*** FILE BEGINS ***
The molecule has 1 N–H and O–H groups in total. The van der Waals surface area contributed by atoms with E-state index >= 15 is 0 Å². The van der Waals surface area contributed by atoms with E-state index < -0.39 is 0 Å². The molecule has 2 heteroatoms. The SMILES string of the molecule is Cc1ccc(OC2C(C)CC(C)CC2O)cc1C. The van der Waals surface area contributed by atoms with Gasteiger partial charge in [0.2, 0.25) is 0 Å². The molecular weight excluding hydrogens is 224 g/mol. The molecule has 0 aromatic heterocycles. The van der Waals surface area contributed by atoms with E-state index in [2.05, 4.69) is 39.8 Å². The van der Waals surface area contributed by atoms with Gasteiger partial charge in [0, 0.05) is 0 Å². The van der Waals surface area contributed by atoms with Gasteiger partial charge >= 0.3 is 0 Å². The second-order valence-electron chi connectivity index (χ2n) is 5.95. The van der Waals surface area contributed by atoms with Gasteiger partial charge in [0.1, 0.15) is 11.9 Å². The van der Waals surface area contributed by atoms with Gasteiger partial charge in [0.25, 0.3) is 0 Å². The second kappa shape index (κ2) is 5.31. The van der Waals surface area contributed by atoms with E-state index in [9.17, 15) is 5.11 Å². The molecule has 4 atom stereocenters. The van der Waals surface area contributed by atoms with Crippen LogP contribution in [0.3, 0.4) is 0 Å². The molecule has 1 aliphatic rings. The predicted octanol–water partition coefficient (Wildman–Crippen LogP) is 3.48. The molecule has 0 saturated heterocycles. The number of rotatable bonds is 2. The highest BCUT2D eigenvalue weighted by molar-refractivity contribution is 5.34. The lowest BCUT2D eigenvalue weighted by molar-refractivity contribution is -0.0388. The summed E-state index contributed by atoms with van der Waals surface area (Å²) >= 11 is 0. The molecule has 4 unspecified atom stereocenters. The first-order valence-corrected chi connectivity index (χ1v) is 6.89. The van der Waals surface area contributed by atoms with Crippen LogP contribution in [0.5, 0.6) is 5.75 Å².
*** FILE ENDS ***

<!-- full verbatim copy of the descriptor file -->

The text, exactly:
The molecule has 1 N–H and O–H groups in total. The van der Waals surface area contributed by atoms with E-state index >= 15 is 0 Å². The van der Waals surface area contributed by atoms with E-state index < -0.39 is 0 Å². The molecule has 2 heteroatoms. The SMILES string of the molecule is Cc1ccc(OC2C(C)CC(C)CC2O)cc1C. The van der Waals surface area contributed by atoms with Gasteiger partial charge in [0.2, 0.25) is 0 Å². The molecular weight excluding hydrogens is 224 g/mol. The molecule has 0 aromatic heterocycles. The van der Waals surface area contributed by atoms with E-state index in [2.05, 4.69) is 39.8 Å². The van der Waals surface area contributed by atoms with Gasteiger partial charge in [0, 0.05) is 0 Å². The van der Waals surface area contributed by atoms with Gasteiger partial charge >= 0.3 is 0 Å². The second-order valence-electron chi connectivity index (χ2n) is 5.95. The van der Waals surface area contributed by atoms with Gasteiger partial charge in [0.1, 0.15) is 11.9 Å². The van der Waals surface area contributed by atoms with Gasteiger partial charge in [0.25, 0.3) is 0 Å². The second kappa shape index (κ2) is 5.31. The van der Waals surface area contributed by atoms with E-state index in [9.17, 15) is 5.11 Å². The molecule has 4 atom stereocenters. The van der Waals surface area contributed by atoms with Crippen LogP contribution in [0.3, 0.4) is 0 Å². The molecule has 1 aliphatic rings. The predicted octanol–water partition coefficient (Wildman–Crippen LogP) is 3.48. The molecule has 0 saturated heterocycles. The number of rotatable bonds is 2. The highest BCUT2D eigenvalue weighted by molar-refractivity contribution is 5.34. The lowest BCUT2D eigenvalue weighted by molar-refractivity contribution is -0.0388. The summed E-state index contributed by atoms with van der Waals surface area (Å²) >= 11 is 0. The molecule has 4 unspecified atom stereocenters. The first-order valence-corrected chi connectivity index (χ1v) is 6.89. The van der Waals surface area contributed by atoms with Crippen LogP contribution in [0.5, 0.6) is 5.75 Å².